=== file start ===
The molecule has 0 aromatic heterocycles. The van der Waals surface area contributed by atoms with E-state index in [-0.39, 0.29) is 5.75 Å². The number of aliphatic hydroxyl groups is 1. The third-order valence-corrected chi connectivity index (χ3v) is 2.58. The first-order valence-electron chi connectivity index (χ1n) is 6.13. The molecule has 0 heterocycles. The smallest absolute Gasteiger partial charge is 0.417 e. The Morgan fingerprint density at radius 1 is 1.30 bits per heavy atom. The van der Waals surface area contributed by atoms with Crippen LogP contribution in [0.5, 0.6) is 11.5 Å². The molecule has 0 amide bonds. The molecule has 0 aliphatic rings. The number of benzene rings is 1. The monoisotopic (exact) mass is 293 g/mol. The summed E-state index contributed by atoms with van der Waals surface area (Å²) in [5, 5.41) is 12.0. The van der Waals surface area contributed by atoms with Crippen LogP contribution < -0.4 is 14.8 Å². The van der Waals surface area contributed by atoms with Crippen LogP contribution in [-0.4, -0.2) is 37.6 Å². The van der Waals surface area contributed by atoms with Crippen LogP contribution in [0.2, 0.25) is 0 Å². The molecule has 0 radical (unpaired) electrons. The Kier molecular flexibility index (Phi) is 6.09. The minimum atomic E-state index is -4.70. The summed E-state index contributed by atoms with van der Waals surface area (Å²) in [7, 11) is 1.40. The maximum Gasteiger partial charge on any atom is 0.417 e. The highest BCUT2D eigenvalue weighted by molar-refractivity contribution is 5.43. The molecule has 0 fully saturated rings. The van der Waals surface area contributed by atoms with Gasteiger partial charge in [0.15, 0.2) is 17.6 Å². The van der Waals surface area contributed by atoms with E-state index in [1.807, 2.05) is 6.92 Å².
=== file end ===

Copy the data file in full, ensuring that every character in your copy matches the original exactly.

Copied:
The molecule has 0 aromatic heterocycles. The van der Waals surface area contributed by atoms with E-state index in [-0.39, 0.29) is 5.75 Å². The number of aliphatic hydroxyl groups is 1. The third-order valence-corrected chi connectivity index (χ3v) is 2.58. The first-order valence-electron chi connectivity index (χ1n) is 6.13. The molecule has 0 heterocycles. The smallest absolute Gasteiger partial charge is 0.417 e. The Morgan fingerprint density at radius 1 is 1.30 bits per heavy atom. The van der Waals surface area contributed by atoms with Crippen LogP contribution in [0.5, 0.6) is 11.5 Å². The molecule has 0 amide bonds. The molecule has 0 aliphatic rings. The number of benzene rings is 1. The monoisotopic (exact) mass is 293 g/mol. The summed E-state index contributed by atoms with van der Waals surface area (Å²) in [5, 5.41) is 12.0. The van der Waals surface area contributed by atoms with Crippen LogP contribution < -0.4 is 14.8 Å². The van der Waals surface area contributed by atoms with Crippen LogP contribution in [-0.4, -0.2) is 37.6 Å². The van der Waals surface area contributed by atoms with Crippen LogP contribution in [0.2, 0.25) is 0 Å². The molecule has 0 radical (unpaired) electrons. The Kier molecular flexibility index (Phi) is 6.09. The minimum atomic E-state index is -4.70. The summed E-state index contributed by atoms with van der Waals surface area (Å²) in [7, 11) is 1.40. The maximum Gasteiger partial charge on any atom is 0.417 e. The highest BCUT2D eigenvalue weighted by molar-refractivity contribution is 5.43. The molecule has 0 fully saturated rings. The van der Waals surface area contributed by atoms with Gasteiger partial charge in [0.15, 0.2) is 17.6 Å². The van der Waals surface area contributed by atoms with E-state index in [1.807, 2.05) is 6.92 Å².